The FBI kept tabs not only on his political views and affiliations but also on his sex life. During the McCarthy era, gay people were considered a security threat because, the FBI and State Department claimed, they could be blackmailed by communist forces. The FBI used the same logic to pressure some well-known gay people, including Robbins, to secretly testify and name other communists and fellow travelers. During the “Lavender Scare,” the federal government fired many gay employees, as depicted in the recent Showtime TV series Fellow Travelers. Homosexuals who were also left-wing radicals were considered doubly dangerous.

Collaborating with left-wing writer Lillian Hellman, Bernstein wrote the music for an operetta of Candide. Their original treatment drew clear parallels between Voltaire’s novel and the anticommunist hearings by the House Un-American Activities Committee. By the time the show premiered on Broadway in 1956, the producers had watered it down to avoid making a political statement. Still, some of its best songs have survived and become popular.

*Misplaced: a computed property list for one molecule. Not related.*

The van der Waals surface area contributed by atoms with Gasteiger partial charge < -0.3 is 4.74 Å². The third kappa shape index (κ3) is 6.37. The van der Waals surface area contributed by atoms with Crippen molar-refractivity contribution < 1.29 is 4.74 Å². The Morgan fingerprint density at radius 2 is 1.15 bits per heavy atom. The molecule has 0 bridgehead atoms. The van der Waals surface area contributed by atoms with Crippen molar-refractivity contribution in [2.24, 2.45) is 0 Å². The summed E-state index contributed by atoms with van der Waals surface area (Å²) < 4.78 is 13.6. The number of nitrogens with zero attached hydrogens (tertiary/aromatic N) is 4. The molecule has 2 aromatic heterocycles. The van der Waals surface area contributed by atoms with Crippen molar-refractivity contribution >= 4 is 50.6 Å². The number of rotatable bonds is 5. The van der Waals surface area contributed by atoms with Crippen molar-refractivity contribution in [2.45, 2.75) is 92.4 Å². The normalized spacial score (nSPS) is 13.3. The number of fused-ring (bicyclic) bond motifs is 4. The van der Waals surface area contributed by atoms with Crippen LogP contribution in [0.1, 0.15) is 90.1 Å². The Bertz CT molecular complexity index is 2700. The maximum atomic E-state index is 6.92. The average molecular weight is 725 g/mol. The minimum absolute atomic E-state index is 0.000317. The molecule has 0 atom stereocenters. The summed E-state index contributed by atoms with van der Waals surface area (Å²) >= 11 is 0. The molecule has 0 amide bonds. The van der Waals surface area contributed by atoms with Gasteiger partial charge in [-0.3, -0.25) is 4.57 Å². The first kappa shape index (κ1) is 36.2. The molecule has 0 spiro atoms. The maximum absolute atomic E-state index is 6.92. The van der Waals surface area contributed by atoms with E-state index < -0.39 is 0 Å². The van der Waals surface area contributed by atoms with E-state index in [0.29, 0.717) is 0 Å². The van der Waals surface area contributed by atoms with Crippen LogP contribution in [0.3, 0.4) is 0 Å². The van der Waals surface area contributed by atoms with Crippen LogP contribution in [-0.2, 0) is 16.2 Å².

Bernstein used his talents for other political purposes, too. In 1965 he joined Martin Luther King Jr. on the march from Selma to Montgomery, Alabama, and participated in the Stars for Freedom Rally, a makeshift concert organized by Harry Belafonte that brought together famous entertainers to inspire the marchers. A few years later, Bernstein and actor Paul Newman co-hosted Broadway for Peace at Lincoln Center. The event, featuring major celebrities, raised funds to support antiwar candidates for Congress. Bernstein accompanied Barbra Streisand, who sang “So Pretty” (not to be confused with “I Feel Pretty” from West Side Story) with music by Bernstein. The song’s message was unmistakable: